What Do Baby Red Eared Slider Turtles Eat?

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November 23, 2023 by Marjorie R. Rogers, MA (English), Certified Consultant

Red eared slider turtles are one of the most popular pets in the United States. They’re small, relatively easy to care for, and make great companions. One of the most important things you need to know about caring for a red eared slider turtle is what to feed them.

Most baby red eared slider turtles are omnivorous, meaning they eat both plants and animals. In the wild, their diet consists mostly of insects, crustaceans, and other small invertebrates. They’ll also eat aquatic plants, algae, and carrion (dead animals).

As they get older, their diet will change and they’ll start eating more fish, amphibians, reptiles, and mammals.

As baby red eared slider turtles grow, they will eventually graduate to an adult diet of live prey including crayfish, fish, and insects. However, during their first few months of life they require a diet that is higher in protein to help them grow. This can be accomplished by feeding them a variety of commercially available turtle pellets as well as live foods such as bloodworms, brine shrimp, and earthworms.

It is important to offer your baby turtle a variety of foods so that they get the nutrients they need to grow into healthy adults.

Baby Red Eared Slider Turtle Habitat

Assuming you would like a blog post discussing the natural habitat of the red-eared slider turtle: The red-eared slider turtle is a freshwater turtle native to the southeastern United States. It gets its name from the characteristic red stripe behind each ear.

They are semi-aquatic turtles, meaning they spend time both in water and on land. In the wild, they can be found in ponds, lakes, rivers, and swamps. Red-eared slider turtles are omnivores, meaning they eat both plants and animals.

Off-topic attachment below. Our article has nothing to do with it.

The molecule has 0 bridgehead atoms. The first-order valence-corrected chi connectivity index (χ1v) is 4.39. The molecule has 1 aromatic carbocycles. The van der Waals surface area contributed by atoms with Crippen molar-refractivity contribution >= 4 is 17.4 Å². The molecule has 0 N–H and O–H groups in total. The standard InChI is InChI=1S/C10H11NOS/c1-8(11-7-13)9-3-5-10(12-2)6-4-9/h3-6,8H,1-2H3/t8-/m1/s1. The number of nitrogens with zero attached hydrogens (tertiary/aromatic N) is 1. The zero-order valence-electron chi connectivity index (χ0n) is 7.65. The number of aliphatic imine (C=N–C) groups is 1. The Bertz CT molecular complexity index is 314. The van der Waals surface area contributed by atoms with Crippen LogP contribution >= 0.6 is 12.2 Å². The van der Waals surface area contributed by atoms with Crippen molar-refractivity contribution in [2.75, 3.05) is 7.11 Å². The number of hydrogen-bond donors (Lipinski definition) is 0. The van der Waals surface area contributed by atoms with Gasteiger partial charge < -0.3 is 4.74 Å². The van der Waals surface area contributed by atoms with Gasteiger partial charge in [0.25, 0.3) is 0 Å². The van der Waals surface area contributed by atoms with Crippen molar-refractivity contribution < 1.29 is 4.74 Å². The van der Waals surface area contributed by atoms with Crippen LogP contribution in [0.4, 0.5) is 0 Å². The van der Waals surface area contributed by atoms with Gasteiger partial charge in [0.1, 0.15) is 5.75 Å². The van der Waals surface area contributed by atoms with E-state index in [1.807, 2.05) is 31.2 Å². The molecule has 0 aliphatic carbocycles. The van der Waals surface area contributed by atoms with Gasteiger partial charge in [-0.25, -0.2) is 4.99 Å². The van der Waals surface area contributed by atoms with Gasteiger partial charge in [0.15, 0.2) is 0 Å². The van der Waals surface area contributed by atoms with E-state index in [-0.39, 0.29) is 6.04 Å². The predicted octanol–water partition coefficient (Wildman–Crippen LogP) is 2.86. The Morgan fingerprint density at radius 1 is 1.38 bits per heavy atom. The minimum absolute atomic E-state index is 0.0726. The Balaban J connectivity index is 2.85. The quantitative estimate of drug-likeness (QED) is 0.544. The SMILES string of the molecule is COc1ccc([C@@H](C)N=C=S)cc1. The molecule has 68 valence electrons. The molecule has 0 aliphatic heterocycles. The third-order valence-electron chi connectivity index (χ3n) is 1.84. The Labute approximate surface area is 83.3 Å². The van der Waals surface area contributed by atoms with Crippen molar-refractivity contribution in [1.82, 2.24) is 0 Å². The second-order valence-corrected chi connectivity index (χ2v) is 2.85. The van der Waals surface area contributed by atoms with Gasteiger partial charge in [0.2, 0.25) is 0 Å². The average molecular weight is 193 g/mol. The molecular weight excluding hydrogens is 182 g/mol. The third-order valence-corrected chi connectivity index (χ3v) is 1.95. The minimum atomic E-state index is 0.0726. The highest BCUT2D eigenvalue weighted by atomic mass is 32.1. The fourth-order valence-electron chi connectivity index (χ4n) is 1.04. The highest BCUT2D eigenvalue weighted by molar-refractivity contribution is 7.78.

Their diet consists of insects, fish, frogs, tadpoles, crayfish, and aquatic plants. They are opportunistic feeders and will also eat carrion (dead animals). In captivity (i.e., as pets), red-eared slider turtles need a habitat that replicates their natural environment as much as possible.

This includes a large tank with both a water area and a dry area for basking; an appropriate filtration system for the size of the tank; hiding places such as rocks or logs; and plenty of food options including live prey items (if desired by the owner).

What Do Baby Red Eared Slider Turtles Eat?

Credit: www.turtleholic.com

How Do You Feed a Red Eared Baby Turtle?

Assuming you mean a red-eared slider turtle, here is how to feed them: Red-eared slider turtles are omnivores, so their diet consists of both plant and animal matter. In the wild, they eat a variety of things like aquatic plants, small fish, tadpoles, snails, and insects.

You can replicate their natural diet by feeding them a mix of pellets, vegetables, and live food. Pellets should make up the majority of their diet and can be bought at most pet stores. Look for a brand that contains high levels of calcium as this is essential for shell growth.